Cookies on this website

We use cookies to ensure that we give you the best experience on our website. If you click 'Accept all cookies' we'll assume that you are happy to receive all cookies and you won't see this message again. If you click 'Reject all non-essential cookies' only necessary cookies providing core functionality such as security, network management, and accessibility will be enabled. Click 'Find out more' for information on how to change your cookie settings.

The COVID-19 pandemic has major implications for blood transfusion. There are uncertain patterns of demand, and transfusion institutions need to plan for reductions in donations and loss of crucial staff because of sickness and public health restrictions. We systematically searched for relevant studies addressing the transfusion chain-from donor, through collection and processing, to patients-to provide a synthesis of the published literature and guidance during times of potential or actual shortage. A reduction in donor numbers has largely been matched by reductions in demand for transfusion. Contingency planning includes prioritisation policies for patients in the event of predicted shortage. A range of strategies maintain ongoing equitable access to blood for transfusion during the pandemic, in addition to providing new therapies such as convalescent plasma. Sharing experience and developing expert consensus on the basis of evolving publications will help transfusion services and hospitals in countries at different stages in the pandemic.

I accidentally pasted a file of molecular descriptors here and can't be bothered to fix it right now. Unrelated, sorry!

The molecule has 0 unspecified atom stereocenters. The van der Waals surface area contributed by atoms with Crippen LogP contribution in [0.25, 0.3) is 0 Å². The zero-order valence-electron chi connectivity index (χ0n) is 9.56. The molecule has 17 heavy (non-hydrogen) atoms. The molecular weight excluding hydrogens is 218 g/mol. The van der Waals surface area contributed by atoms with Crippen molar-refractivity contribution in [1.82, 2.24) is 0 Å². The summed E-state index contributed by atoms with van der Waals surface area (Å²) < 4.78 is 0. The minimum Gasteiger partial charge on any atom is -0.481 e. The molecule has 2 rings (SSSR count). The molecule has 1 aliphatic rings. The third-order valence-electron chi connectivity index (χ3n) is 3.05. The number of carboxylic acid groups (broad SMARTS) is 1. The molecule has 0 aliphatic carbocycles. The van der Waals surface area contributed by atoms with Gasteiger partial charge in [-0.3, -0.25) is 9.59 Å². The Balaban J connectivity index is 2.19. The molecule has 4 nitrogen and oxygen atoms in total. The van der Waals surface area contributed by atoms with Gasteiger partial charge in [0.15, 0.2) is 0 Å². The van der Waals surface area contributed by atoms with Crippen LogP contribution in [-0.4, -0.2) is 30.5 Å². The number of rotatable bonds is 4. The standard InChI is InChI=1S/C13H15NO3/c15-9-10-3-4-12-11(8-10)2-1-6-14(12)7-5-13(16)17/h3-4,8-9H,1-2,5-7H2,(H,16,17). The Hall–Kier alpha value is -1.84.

Original publication




Journal article


Lancet Haematol

Publication Date





e756 - e764


Antibodies, Viral, Betacoronavirus, Blood Banks, Blood Coagulation Disorders, Blood Donors, Blood Preservation, Blood Safety, Blood Transfusion, COVID-19, Coronavirus Infections, Donor Selection, Elective Surgical Procedures, Health Care Rationing, Health Policy, Health Services Needs and Demand, Hemoglobinopathies, Humans, Immunization, Passive, Pandemics, Pneumonia, Viral, Randomized Controlled Trials as Topic, SARS-CoV-2